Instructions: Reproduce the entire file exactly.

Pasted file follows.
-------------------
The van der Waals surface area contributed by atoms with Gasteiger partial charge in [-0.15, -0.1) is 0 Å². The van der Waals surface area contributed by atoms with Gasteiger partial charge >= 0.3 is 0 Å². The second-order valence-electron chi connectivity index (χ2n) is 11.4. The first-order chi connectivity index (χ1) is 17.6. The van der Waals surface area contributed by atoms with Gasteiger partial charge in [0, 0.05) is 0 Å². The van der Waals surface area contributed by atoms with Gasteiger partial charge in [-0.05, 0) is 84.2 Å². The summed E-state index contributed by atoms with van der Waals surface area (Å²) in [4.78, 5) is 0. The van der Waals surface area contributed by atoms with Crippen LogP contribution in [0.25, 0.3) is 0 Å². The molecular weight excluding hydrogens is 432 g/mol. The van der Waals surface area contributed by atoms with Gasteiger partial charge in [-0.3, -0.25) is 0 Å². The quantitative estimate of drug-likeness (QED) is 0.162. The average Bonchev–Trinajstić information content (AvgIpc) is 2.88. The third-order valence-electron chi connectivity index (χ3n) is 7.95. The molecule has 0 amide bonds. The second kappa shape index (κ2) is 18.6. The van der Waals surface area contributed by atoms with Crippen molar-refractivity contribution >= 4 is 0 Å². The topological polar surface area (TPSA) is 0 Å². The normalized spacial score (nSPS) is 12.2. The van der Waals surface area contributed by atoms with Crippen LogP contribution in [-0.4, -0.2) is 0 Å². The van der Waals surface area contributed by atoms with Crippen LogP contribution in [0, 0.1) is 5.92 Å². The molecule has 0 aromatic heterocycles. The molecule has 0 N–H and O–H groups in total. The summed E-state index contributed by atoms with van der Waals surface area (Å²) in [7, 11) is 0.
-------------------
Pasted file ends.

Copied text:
The van der Waals surface area contributed by atoms with Gasteiger partial charge in [-0.15, -0.1) is 0 Å². The van der Waals surface area contributed by atoms with Gasteiger partial charge >= 0.3 is 0 Å². The second-order valence-electron chi connectivity index (χ2n) is 11.4. The first-order chi connectivity index (χ1) is 17.6. The van der Waals surface area contributed by atoms with Gasteiger partial charge in [0, 0.05) is 0 Å². The van der Waals surface area contributed by atoms with Gasteiger partial charge in [-0.05, 0) is 84.2 Å². The summed E-state index contributed by atoms with van der Waals surface area (Å²) in [4.78, 5) is 0. The van der Waals surface area contributed by atoms with Crippen LogP contribution in [0.25, 0.3) is 0 Å². The molecular weight excluding hydrogens is 432 g/mol. The van der Waals surface area contributed by atoms with Gasteiger partial charge in [-0.3, -0.25) is 0 Å². The quantitative estimate of drug-likeness (QED) is 0.162. The average Bonchev–Trinajstić information content (AvgIpc) is 2.88. The third-order valence-electron chi connectivity index (χ3n) is 7.95. The molecule has 0 amide bonds. The second kappa shape index (κ2) is 18.6. The van der Waals surface area contributed by atoms with Crippen molar-refractivity contribution >= 4 is 0 Å². The topological polar surface area (TPSA) is 0 Å². The normalized spacial score (nSPS) is 12.2. The van der Waals surface area contributed by atoms with Crippen LogP contribution in [-0.4, -0.2) is 0 Å². The van der Waals surface area contributed by atoms with Crippen LogP contribution in [0, 0.1) is 5.92 Å². The molecule has 0 aromatic heterocycles. The molecule has 0 N–H and O–H groups in total. The summed E-state index contributed by atoms with van der Waals surface area (Å²) in [7, 11) is 0.